The new head of the powerful organization that regulates high school sports stepped into the job amid controversy and hasn't been afraid of it since.
Roger Dearing has moved to limit the litigation that’s traditionally plagued the FHSAA, but two of his initiatives have generated lawsuits on their own. [Photo: Jeffrey Camp]
On the eve of a scheduled Sunday vote, the organization’s COO at the time, Jack Watford, says he got a tip alleging that the preferred candidate, an FHSAA executive, was in an unethical relationship with an official at a Florida high school who served on her region’s FHSAA appeals committee.
It was a serious allegation in the high-stakes world of Florida high school sports. The FHSAA, among other tasks, rules on athletes’ eligibility to play. Its decisions can change students’ lives and teams’ fortunes. The potential conflict of interest was clear: The man at the FHSAA helped make decisions on athletes’ eligibility that the woman at the high school voted to either uphold or reject.
|The Florida High School Athletic Association
A non-profit corporation designated by state statute to regulate high school athletics in Florida, FHSAA oversees 243,000 students playing 30 sports in 788 member schools. Florida statutes require public schools and those private schools that wish to compete with them to belong. Costs to schools work out to about 50 cents per student athlete per year.
» Established: 1920
» Headquarters: Gainesville
» Executive Director: Roger Dearing, 60, a native of Orlando, took over the organization in January. The former teacher, coach and athletic director was the superintendent of Indian River schools from 1994 to 2003 and Manatee County schools from 2003 to January 2009.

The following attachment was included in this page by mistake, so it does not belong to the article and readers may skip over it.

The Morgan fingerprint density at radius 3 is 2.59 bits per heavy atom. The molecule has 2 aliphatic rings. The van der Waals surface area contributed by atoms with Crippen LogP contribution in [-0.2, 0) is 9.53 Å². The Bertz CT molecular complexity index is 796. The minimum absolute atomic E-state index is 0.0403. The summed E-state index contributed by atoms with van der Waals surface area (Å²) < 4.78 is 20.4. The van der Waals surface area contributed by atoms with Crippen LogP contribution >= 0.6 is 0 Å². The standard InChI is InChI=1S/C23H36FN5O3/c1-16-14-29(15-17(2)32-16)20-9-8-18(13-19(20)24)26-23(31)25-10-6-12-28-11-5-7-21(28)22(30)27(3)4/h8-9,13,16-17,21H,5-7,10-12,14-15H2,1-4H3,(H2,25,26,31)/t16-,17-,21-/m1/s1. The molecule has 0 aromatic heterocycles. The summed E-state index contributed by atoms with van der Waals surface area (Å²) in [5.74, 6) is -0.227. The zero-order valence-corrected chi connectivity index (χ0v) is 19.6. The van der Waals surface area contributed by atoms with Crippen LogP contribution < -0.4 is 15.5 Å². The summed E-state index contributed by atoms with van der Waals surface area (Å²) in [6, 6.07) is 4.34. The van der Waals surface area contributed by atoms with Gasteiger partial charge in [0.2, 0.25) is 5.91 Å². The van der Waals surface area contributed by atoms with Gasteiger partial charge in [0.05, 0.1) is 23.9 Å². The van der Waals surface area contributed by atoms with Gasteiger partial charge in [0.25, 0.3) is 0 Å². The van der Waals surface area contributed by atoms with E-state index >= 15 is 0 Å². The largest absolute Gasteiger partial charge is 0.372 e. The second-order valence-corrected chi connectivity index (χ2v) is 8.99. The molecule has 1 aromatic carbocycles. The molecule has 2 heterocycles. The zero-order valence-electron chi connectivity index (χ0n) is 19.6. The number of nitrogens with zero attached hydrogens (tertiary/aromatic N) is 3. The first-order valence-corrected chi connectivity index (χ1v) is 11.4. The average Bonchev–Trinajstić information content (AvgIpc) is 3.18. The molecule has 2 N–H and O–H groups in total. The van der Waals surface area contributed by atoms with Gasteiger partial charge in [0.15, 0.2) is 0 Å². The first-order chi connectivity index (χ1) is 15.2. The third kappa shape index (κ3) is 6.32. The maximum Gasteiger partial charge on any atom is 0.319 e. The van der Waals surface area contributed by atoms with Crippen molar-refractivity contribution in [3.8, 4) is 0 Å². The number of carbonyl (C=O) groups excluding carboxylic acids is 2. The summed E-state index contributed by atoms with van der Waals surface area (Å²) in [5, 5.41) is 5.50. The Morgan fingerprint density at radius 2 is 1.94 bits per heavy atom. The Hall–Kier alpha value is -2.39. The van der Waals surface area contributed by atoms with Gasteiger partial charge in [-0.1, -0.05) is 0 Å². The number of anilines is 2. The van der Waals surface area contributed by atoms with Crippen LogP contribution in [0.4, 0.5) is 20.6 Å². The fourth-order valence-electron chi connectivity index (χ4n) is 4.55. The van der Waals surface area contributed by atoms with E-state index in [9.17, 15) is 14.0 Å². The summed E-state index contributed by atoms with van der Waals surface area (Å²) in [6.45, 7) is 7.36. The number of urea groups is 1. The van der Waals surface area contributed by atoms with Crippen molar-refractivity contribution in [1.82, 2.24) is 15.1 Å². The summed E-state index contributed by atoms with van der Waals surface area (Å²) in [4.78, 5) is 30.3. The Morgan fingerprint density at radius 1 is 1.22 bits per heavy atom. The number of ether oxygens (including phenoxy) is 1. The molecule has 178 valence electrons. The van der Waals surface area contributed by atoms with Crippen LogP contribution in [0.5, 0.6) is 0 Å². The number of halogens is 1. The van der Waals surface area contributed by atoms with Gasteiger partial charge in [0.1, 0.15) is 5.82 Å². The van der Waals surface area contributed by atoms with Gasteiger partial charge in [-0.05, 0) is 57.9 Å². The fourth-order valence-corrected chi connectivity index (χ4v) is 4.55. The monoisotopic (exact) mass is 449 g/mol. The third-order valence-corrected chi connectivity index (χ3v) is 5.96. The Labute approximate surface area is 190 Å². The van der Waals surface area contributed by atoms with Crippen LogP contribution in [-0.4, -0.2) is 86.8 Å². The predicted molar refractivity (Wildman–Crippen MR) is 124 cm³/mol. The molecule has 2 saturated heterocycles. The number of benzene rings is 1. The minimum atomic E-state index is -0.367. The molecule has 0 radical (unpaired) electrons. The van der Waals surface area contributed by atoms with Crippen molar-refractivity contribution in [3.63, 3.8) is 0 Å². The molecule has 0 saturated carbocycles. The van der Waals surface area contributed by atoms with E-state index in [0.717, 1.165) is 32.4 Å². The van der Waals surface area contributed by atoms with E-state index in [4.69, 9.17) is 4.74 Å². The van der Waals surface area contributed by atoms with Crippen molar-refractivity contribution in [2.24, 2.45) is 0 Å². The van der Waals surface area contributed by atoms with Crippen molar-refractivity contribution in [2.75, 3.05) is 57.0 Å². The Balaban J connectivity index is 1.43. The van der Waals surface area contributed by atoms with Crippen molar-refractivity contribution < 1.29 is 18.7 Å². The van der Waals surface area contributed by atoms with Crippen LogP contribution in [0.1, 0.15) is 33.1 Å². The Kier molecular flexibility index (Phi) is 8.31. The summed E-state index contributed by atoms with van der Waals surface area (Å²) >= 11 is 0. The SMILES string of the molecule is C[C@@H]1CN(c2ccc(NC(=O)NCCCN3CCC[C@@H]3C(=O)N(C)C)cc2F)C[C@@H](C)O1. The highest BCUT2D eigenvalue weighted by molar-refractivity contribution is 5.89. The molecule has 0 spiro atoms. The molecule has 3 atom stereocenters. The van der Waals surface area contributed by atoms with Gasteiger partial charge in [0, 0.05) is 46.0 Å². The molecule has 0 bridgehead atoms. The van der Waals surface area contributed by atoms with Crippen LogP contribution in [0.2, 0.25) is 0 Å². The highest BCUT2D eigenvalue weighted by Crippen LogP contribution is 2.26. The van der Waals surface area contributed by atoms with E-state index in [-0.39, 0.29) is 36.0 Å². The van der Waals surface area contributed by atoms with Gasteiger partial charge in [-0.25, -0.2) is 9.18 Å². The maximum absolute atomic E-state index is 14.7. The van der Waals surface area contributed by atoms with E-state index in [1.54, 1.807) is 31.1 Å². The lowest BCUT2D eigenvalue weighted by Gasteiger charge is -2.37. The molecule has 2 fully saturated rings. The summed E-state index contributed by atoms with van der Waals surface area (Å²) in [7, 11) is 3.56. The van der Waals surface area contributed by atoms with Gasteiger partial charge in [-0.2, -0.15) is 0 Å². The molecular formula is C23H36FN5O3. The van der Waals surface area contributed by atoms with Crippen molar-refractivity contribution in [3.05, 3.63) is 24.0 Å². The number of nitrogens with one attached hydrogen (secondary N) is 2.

» Money: The organization projects $4.3 million in revenue this year: 51% from high school athletic events; 17% from corporate sponsorships and royalties; 13% from school dues and fees; 8% from officials’ training; and 8% from fines.
The investigation revealed that the FHSAA executive had used 234 hours of FHSAA cell phone time — more than 28% of all the minutes allocated for 11 administrators in the organization’s cell phone contract — and more than 2,800 text messages communicating with the school official. Some 72 pages’ worth of e-mails showed the two bantering suggestively about meeting: “I have a big eligibility question,” the school official wrote in a February 2008 e-mail. “Are you eligible to do me tomorrow night?”
The FHSAA executive wrote back: “Your request to be “done” is approved. Very much approved. Way approved. ALWAYS APPROVED.”
Ultimately, Stewart reprimanded the executive and fined him for improper use of the company cell phone. The two FHSAA executives who investigated the affair, however, ended up leaving their jobs. Stewart told Watford that his handling of the incident was unacceptable and later told Watford his position was being eliminated due to budget cuts.
Elkins also left, submitting a letter of resignation in which she detailed organizational failures she said she’d raised throughout her 10-year tenure. She said she could no longer work for an employer that “does not deem quality and integrity as top priorities.”
Meanwhile, as the scandal played out, Dearing, who had served as the Manatee schools superintendent since 2003 and the Indian River County superintendent for nine years before that, made himself a candidate for the FHSAA’s top job. And in June 2008, the board named him to replace Stewart.
The $130,000-a-year position is somewhat of a plum, combining the appeal of athletics with perks and retirement benefits that have grown lucrative over the years. Dearing is the third former superintendent to occupy the top spot at FHSAA. In January, he moved his collection of Gator paraphernalia from Bradenton to his corner office in the association’s 15,000-sq.-ft. headquarters in west Gainesville.